The Best 8 Mechanic Tool Boxes of 2022

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The right mechanic tool box is large enough to hold your tool collection in the best configuration for your needs. We spent hours researching models from the top tool brands, evaluating storage capacity, durability, versatility, and overall usefulness.

Our favorite is the Milwaukee 46-Inch 16-Drawer Rolling Cabinet, which has a reinforced frame, a 1,800-pound weight capacity, and swivel casters for maneuverability. 

Here are the top mechanic tool boxes.


Final Verdict

The Milwaukee 46-Inch 16-Drawer Rolling Cabinet Set (view at Home Depot) wins our top spot thanks to its rugged construction and superior storage design and capability. This is the best choice if you have a large collection of tools that you take seriously. But if budget is a concern, you’ll get plenty of storage space at a reasonable price with the Goplus 6-Drawer Rolling Tool Chest (view at Amazon).

Size

Obviously, the larger your collection of tools, the bigger the box needed to contain them all. You’ll find mechanic tool boxes that are small enough to fit in the car all the way up to behemoths that are a full floor-standing cabinet. The right choice for you depends on the size of your tool collection, the amount of space you have to hold your tool box, and whether or not you plan on toting the box with you to worksites outside your home or garage.

Also, consider the weight of the tool box. Not just the initial starting weight provided by the manufacturers, but also the final weight after you have filled it with tools. If the tool box is too big, then it will rapidly become too heavy for you to carry or move without relying on a set of wheels on the bottom of the tool box. If portability is important, consider small, compact options or look for a product with reliable casters.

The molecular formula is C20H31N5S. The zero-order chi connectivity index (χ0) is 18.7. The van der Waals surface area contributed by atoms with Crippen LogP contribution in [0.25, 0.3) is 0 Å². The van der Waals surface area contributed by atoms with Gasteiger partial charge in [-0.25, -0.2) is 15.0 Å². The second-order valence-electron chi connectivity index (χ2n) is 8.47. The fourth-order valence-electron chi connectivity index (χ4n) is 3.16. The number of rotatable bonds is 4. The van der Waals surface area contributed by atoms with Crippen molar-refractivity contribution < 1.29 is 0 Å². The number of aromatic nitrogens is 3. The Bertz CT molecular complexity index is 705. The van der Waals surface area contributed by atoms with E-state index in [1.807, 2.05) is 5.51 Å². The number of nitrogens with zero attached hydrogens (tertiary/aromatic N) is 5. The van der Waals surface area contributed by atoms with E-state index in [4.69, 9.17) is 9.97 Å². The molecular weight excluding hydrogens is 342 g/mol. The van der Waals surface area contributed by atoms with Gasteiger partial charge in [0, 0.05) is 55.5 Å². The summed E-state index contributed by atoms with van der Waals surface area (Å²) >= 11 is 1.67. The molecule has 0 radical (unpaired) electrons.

Organizing Options

Just as there’s a wide range in size, there’s also a lot of choices when it comes to the various organizing drawers, slots, and compartments in different models of mechanic tool boxes. The simplest options have little beyond a tray with a few compartments for smaller items, while the largest tool boxes are equipped with multiple drawers, dividers to further organize the drawers, pullout bins, lift-out trays, and even spots on top to hold your laptop, beverage, or notebook.

Another consideration when it comes to organizing options is whether the doors, drawers, and trays are lockable. For homes with small kids, it’s advised to invest in a locking tool box to help prevent accidents. Again, the right choice depends on your own preferences and tool collection.

Material

The material used to construct mechanic tool boxes is usually some type of metal, like aluminum or stainless steel, though there are some products that are made of impact-resistant plastic. Heavy-duty tool boxes that you can rely on to safely store your tools are typically made of steel. These boxes weigh a lot but stand up to rigorous conditions in busy garages or worksites.

Aluminum mechanic tool boxes are less expensive than stainless steel, but these products are also more vulnerable to scratches and dents. Heavy plastic is fine for a mechanic tool box that isn’t going to be subjected to daily use, but this material doesn’t have the same durability as metal and it could crack or warp in the most severe circumstances.